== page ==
However, since they made it just seemingly 'good enough', had the opposition tried to take them down over it, they would have once again been accused of self interest. Instead the media is now calling Michael Ignatieff spineless.
Fine. Do what you have to do so that you get to ask King Stephen a question a year, and avoid getting beat up.
Straight Goods has done an excellent break down, reminding us of what wasn't in the budget that should have been:
While the Harperites successfully conveyed a controlled message of "staying the course" with their "economic action plan," Canadians who most need help will see little aid.But it was another statement from the article that got my overactive imagination going, so I'm going to throw caution to the wind, and lay out a little scenario here.
The big national projects the nation so urgently needs — in green jobs, education, retraining, child care, housing, transportation, infrastructure, and so much more — simply are not happening. Meanwhile the federal government's ability to govern is being undermined by deregulation and cuts to programs.
You may or may not know, that I have done a lot of research into a group that Stephen Harper helped to found back in the day, called the Northern Foundation. They were supposed to be the vanguard for the extreme-right in Canada.
According to Dr. Debra Chin
Now Chin felt the same way I did when I first learned of this. Harper was young and we all do crazy things when we're young that we may not be proud of (with the exception of myself, of course). He claimed that he was kicked out for not being right-wing enough, but so far he is the only one who has made that claim.
The Northern Foundation of which Mr. Harper was a member, is a male-dominated and self-anointed "white brotherhood". Females are not excluded though, provided that they accept its highly conformist and male chauvinistic
culture of fascism.
The NF had a publication called the Northern Voice, which was mostly visceral attacks on homo-sexuals, abortion and 'radical feminists' (women with jobs). The Reform Party advertised regularly in the publication, so it was pretty apparent that they weren't against attracting extremists. (Harrison, Toronto University Press, 1995)
But it was the other agenda of the foundation that I found interesting. They were in the 'Coup' business.
Now back to the Straight Goods article:
David MacDonald of the Canadian Centre for Policy Alternatives told Straight Goods News that "The problems that were problems last year are still problems today." He said that the Budget does nothing for Canada's 1.5 million unemployed, many of whom are facing EI benefits that expire soon. Only half the unemployed are eligible to receive any benefits at all, he told Straight Goods News.Wolfgang Droege, was a close associate of Stephen Harper and according to Frank Dabbs, author of Preston Manning: The Roots of Reform, "...self-described white-supremacist Wolfgang Droege was the party's [Reform Party] policy chairman in Ontario."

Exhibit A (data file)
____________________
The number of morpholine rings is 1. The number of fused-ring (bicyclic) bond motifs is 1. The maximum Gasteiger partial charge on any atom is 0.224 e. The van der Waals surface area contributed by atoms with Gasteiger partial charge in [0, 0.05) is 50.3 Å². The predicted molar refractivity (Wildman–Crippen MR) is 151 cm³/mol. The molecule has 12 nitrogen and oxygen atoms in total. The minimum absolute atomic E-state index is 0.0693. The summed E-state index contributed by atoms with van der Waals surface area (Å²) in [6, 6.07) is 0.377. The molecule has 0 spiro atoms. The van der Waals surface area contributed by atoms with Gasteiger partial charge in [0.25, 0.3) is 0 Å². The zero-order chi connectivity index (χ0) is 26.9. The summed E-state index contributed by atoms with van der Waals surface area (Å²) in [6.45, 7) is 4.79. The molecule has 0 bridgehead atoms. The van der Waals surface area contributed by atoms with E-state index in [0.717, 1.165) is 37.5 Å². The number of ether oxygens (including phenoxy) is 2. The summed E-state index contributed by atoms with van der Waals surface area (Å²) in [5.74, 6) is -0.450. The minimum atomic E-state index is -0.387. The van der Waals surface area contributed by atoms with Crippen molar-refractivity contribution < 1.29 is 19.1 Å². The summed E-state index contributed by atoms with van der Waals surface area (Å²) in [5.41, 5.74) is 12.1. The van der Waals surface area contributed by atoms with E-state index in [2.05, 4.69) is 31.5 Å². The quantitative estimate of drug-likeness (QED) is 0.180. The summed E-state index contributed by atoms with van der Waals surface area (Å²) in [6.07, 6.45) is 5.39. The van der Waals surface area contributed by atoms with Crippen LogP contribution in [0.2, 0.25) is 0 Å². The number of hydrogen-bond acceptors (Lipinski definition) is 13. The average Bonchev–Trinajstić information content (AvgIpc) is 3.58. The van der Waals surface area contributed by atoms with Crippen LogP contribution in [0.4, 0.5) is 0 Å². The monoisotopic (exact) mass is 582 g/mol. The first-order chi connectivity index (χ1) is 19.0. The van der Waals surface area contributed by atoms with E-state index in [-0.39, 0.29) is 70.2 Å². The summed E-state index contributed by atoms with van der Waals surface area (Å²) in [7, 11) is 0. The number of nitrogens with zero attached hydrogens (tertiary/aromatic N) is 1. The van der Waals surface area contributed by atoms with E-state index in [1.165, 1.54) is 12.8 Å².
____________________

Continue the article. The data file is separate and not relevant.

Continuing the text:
The big surprise for him was the "foreign policy shift. While every other department is being capped, Defence is continuing to grow for the next three years," at its current rate, he said. And after that, "it's only scaled back slightly... while at the same time the people who actually do reconstruction on the ground, in Haiti and Afghanistan, they're actually being capped.
That is, Canada is cutting foreign aid and increasing spending on expensive military equipment. "Our foreign policy is moving more toward combat military operations and away from the kind of reconstruction operations that are really what's necessary in Afghanistan. ... The question going forward is once Afghanistan ends, what are we going to do with these choppers?
Since Stephen Harper was the chief of Reform Party policy, they would have no doubt communicated often, since they were trying to break into Ontario. Droege also provided security for Manning when he was in the province, through members of his Heritage Front.
According to Wikipedia:
This brings us back to my posting on Canada's new 'Coup' business. Apparently the Harper government has appropriated up to 70 million dollars under the guise of 'spreading democracy'. I found nothing on this from the Canadian media, but Michael Allen from the University of California has written about this in the Democracy Digest.
In 1981, Droege helped organize a failed attempt, codenamed "Operation Red Dog", to invade the Caribbean nation of Dominica and overthrow its government and restore deposed Prime Minister Patrick John to power. According to testimony presented at the trial of Droege and his nine co-conspirators, in exchange for restoring John to power, Droege would have been permitted to use the island as the centre of a drug-refinement and trafficking operation. The attempted coup went awry after a CFTR radio reporter who had been approached about an "exclusive story" decided to contact the police.
And Dr. Chin believes that Harper is actually trying to fulfill the agenda of the Northern Foundation. Whether that's true or not, it's definitely something we can't just wave off:
...Mr. Harper appears to be attempting to use public office designed to defend the national interests of all Canadians, to carry out the apparent private agenda of a clique, whose members are determined to transform Canada into their own bleak fascist image under U.S. control.I believe the ultimate goal is to open foreign markets (example Haiti), not drugs or anything of that nature.
I think I need someone like Dan Brown to put all of this together. I've been trying to drop little hints to the media (not the mainstream corporate media) hoping that someone will help me, because I believe there is a story here. And who knows, maybe even eventually a novel for someone (kidding). Unfortunately, I'm just afraid of how it's going to end.
I do get myself into these things, don't I?